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Profile picture for jameskim80
my agent said he will get the inspection for me..

i thought i have to hire inspection.

who needs to hire inspection ? me or my agent?
  • January 06 2014
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Profile picture for 1AllisonSmith
The best answer is to ask the inspector that you are hiring.  Again, you are getting responses from agents that are from outside of Washington and they are telling you things that may not pertain here.  
  • January 06 2014
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You are paying a professional to inspect a property for you. This would include the big ticket items, roof, AC, obvious structural condition, plumbing , electricity. The lesser items would appliances, IF they are included. Finally cosmetics, walls, floors, doors, cabinets etc. What you get at the end is a reasonable inspection based on those items. 
Regarding you trying things like stove, washer etc, no, I wouldn't recommend that. Leave it to the professionals as there is a liability involved and they are insured for this. 
There are many types of inspections to be aware of. You will also want to hire an inspector to test for WDO or termites. If the property is waterfront you might consider hiring an expert to gauge viability of boatlifts or docks for the type and size of your vessel. 
When you get the inspection, couple of things to keep in mind: Are you buying "AS IS"? If so, the inspection let you know what you will have to take care of once you own the home.
Your agent should have some suggestions for the various inspections. In Florida, we get an inspection called a Wind Mitigation which helps to determine how protected your property is for insurance purposes. No matter where you live, there are issues to deal with, be sure to check your area.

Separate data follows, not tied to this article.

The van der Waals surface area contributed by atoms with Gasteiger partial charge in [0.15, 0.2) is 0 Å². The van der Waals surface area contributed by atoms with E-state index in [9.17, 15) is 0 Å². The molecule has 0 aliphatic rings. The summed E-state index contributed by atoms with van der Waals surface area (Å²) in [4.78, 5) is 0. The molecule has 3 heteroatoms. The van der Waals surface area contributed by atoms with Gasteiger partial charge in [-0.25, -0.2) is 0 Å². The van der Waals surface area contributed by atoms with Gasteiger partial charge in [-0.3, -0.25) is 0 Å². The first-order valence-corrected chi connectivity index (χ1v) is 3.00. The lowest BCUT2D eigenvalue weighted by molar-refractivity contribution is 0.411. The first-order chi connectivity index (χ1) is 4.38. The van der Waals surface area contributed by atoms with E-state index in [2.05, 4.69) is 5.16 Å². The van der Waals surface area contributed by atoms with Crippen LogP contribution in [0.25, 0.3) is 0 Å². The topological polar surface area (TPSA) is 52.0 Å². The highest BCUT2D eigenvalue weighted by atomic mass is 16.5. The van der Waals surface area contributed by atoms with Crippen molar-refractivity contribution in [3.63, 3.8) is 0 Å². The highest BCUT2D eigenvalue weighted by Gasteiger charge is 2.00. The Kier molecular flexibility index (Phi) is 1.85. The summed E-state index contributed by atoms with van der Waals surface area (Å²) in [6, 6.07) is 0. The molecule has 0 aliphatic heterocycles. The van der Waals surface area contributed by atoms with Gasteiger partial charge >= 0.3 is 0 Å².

Good luck.
  • January 06 2014
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you are the one that " hires " and pays for the inspection .....so  ask these questions  to inspector  as you hire them
  • January 06 2014
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Profile picture for wetdawgs
What inspectors check tends to vary from inspector to inspector.  It would be a good idea to ask the inspector you hire.   (Like all professions, there are good ones and bad ones).  Here's a link to an inspection checklist.

When you, the potential buyer, walk through a home of interest you certainly can turn switches and look at items.  I turn on every light switch (and then off again), faucets, check the roof from afar with binocs, check the siding and paint, and many other things. 
  • January 06 2014
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Profile picture for JoellenRI
Inspectors check every aspect of the home. From the exterior, roof, siding and drainage to the mechanical systems of the home like heating, a/c, plumbing ect. They will also test for lead, radon, water quality and septic if desired by buyer. 
  • January 06 2014